A diet high in less healthy fats, especially saturated fats and trans fats, can be potentially harmful to your health. It can increase your blood cholesterol level and increase your risk of heart diseases. You can reduce this risk by replacing most of the saturated fats and trans fats in your diet.
Saturated fats are typically found in high fat meats and dairy products such as butter and fatty cuts of beef and pork, while trans fats are found in foods that contain partially hydrogenated vegetable oils, such as french fries, doughnuts and processed snacks.
Here are some tips on how you can manage your diet, to lower your blood cholesterol level.
Read food labels
Choose foods that contain ≤3g fat per 100g (or ≤1.5g per 100ml) or compare two similar products and pick the product containing lower fat content per 100g (or per 100ml). As far as possible, get food products that come with the “Healthier Choice Symbol”.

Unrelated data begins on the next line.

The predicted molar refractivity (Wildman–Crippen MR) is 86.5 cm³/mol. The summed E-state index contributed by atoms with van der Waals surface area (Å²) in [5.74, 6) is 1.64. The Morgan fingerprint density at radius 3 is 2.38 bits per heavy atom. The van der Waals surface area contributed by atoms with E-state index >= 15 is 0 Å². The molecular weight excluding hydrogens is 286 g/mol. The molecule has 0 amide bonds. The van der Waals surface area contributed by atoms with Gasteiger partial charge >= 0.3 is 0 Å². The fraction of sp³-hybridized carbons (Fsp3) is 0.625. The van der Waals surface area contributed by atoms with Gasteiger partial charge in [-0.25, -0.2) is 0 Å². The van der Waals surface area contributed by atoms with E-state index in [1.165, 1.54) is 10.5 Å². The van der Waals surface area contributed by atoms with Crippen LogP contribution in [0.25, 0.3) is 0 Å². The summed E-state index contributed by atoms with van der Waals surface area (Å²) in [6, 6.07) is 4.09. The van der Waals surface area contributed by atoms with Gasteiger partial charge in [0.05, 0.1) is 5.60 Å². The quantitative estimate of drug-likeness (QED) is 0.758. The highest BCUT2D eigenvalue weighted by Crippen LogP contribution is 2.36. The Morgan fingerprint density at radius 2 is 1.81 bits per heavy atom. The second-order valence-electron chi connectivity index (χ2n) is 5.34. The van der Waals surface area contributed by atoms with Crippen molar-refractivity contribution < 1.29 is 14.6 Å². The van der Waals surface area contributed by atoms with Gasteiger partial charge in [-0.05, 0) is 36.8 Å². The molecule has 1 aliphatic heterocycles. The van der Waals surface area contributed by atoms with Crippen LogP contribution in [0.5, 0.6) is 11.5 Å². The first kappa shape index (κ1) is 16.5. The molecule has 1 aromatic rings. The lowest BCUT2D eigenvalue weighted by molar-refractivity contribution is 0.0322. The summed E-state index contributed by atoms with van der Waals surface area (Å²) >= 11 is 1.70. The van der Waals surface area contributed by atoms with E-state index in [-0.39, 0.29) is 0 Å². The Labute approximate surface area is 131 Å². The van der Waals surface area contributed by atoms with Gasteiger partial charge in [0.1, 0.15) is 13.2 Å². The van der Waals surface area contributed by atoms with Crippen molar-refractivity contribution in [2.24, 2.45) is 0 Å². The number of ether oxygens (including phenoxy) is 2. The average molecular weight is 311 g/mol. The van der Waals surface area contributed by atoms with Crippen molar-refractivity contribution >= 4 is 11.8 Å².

You may also go for products that do not have hydrogenated fats/oils in the ingredient list and are labelled trans-fat-free.
Go easy on sweetened drinks and foods
Excessive simple sugar intake may increase your level of triglycerides - a type of fat (lipids) found in your blood - and lead to weight gain.
Examples to avoid include soft drinks, fruit juices, white/brown sugar, syrup, honey, sweets and candies, and desserts such as cakes and brownies.
Boost your fibre intake
Eating more fibre can help to reduce your cholesterol level and reduce the risk of heart disease. Increase your intake of fruits, vegetables, oatmeal, whole grains and legumes.
Aim to make at least half of your consumed grains wholegrains, and try to have two servings of fruits and vegetables each daily.
Consume foods that contain monounsaturated fats and polyunsaturated fats instead
Foods with monounsaturated fats include nuts, vegetable oils and avocado, while foods with polyunsaturated fats. include salmon, sardines, tofu and chia seeds.
Eating these can improve your blood cholesterol level and decrease your risk for heart disease.
- Article contributed by Nutrition & Dietetics Service, Allied Health Services -